Need a new strategy to add to your weight-loss regimen? How about something as easy as a daily dose of bright, morning light?
According to a new study published in the journal PLOS ONE, those who had more exposure to daylight earlier in the day had a lower overall body mass index (BMI) than those who got their exposure later in the day. A definite reason to rise and shine early versus rolling out of bed after breakfast has stopped getting served at your favorite local diner!
Now you may be wondering if other factors were considered, such as diet. They were. Surprisingly, the positive effect from light exposure was independent of not only how many calories participants consumed, but when they went to sleep and how much they slept. Also, the study adjusted for other factors, such as age, gender, and season. Out of all the variables considered, light exposure accounted for the largest portion of the variance — 20% to be exact.
These positive effects may be related to how light affects our circadian rhythm, our body’s natural “clock,” and the release of hormones, such as melatonin — two important factors in weight regulation and metabolism.
The main thing that affected body mass index (BMI), which is an estimate of body fat based on height and weight measurements, was the intensity, duration, and timing of the light exposure according to the researchers. In addition to finding that the average majority of light exposure earlier in the day was associated with a lower BMI, they also found that for every hour later of light exposure, there was a 1.28 unit increase in BMI. Based on the data, the researchers concluded that light may very well be a “modifiable risk factor for the prevention and management of obesity in modern societies.”
In light of this recent study, I’m going to be a little more conscientious about opening my curtains and blinds in the morning to let the daylight stream in! Also, I’m going to shoot for going for morning walks more often. How about you? Do you think this study will change how you live or when you spend time outside?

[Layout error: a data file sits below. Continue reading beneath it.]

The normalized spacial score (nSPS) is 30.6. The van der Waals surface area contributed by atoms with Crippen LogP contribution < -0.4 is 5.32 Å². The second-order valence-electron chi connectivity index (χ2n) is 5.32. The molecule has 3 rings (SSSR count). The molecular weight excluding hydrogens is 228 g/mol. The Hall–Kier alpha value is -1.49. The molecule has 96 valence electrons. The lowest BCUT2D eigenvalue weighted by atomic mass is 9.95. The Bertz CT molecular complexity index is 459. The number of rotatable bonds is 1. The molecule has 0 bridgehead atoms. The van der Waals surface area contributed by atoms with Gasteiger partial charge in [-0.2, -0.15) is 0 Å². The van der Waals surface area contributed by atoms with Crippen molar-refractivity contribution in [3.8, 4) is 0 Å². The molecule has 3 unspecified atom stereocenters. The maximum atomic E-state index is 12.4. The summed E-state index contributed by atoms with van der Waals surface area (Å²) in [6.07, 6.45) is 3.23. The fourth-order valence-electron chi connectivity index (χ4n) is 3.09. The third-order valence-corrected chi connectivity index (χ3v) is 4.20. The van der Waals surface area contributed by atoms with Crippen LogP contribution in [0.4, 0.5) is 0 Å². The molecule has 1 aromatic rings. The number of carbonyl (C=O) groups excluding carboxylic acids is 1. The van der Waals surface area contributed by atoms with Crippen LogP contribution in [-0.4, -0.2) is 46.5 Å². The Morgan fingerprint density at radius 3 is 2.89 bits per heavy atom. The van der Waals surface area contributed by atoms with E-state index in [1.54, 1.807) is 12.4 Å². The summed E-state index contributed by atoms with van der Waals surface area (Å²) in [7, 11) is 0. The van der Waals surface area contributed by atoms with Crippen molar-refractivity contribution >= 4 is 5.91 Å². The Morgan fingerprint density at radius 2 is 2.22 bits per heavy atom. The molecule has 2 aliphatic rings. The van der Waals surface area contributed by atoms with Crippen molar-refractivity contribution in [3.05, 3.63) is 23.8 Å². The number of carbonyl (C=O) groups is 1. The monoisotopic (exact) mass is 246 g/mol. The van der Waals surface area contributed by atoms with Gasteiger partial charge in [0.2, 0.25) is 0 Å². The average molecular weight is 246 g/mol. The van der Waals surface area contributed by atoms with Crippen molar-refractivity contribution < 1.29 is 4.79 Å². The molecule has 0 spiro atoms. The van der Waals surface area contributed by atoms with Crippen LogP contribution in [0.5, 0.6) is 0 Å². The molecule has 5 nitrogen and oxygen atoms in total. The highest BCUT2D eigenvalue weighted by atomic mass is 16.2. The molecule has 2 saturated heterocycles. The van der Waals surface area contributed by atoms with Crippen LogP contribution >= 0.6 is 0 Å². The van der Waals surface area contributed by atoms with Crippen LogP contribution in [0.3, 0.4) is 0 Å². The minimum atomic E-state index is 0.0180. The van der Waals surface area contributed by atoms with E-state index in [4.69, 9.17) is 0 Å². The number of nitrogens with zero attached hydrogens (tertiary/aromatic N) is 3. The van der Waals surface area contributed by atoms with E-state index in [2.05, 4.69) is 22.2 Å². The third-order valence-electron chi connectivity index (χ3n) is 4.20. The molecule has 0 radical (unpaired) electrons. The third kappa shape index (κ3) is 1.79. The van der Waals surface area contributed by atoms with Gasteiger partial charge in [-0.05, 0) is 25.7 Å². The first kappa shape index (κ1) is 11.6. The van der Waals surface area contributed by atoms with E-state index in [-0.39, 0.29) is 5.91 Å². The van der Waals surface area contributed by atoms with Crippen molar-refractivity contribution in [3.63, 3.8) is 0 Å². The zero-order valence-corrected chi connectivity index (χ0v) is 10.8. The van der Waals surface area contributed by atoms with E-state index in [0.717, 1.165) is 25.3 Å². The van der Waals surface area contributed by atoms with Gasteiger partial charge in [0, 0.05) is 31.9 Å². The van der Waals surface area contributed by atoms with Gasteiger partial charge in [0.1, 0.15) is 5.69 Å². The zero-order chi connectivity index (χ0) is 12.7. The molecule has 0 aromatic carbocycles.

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Copyright © Karen Peltier and Well Gal, 2014 – 2015. All rights reserved.
Photos © Karen Peltier and Well Gal, 2014 – 2015.
There have been a lot of studies over the years about this… but to the depth of it’s effects on the body… some of this is new to me. It doesn’t help that I pick late hours, but I do need to get out more often. I’ve been trying to work on that.
I will just have to commit to sunbathing some more this year.
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Fasniating Fascinating study, I wonder how many of the people taking part where dog walkers? As that’s one good reason to get up in the morning and go out, before you’ve even properly woken up 😉
Thanks for sharing this Karen 🙂
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Hi Sarah. The study didn’t mention the lifestyle habits of the participants, such as if any were dog walkers. But having a dog would be an excellent way to make sure you get out and get going! Thanks for taking the time to comment.
I adore the sunlight in the early morning hours so now that you shared this info I have another reason to spend time outdoors in the morning! Thanks for the interesting study.
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Hi Shelley. Thanks for writing in. Yes, there is something special and different about the sunlight in the early morning hours. I find it very peaceful.
We live out in the country, and never close the curtains, so we get the full benefit of sunshine inside the house. Bu-u-u-u-ut… I don’t know if anything will ever get this die-hard night owl to start going to bed early enough that she can get up early in the morning!
Besides… here in north/central Alberta, Canada, the sun rises before 4am on summer mornings. It’s easy in the winter, when it rises just before 9am.
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Hi Wilena. Thanks for writing in. I’ve got to say I’ve never lived in a place with such an early or late sunrise. It would be very strange for me as most of my life the sun has risen around 6ish. Do you feel like it affects you in any way (e.g., energy, mood)?
Well Gal recently posted…Keep Slim & Trim With a Daily Dose of Bright Morning Light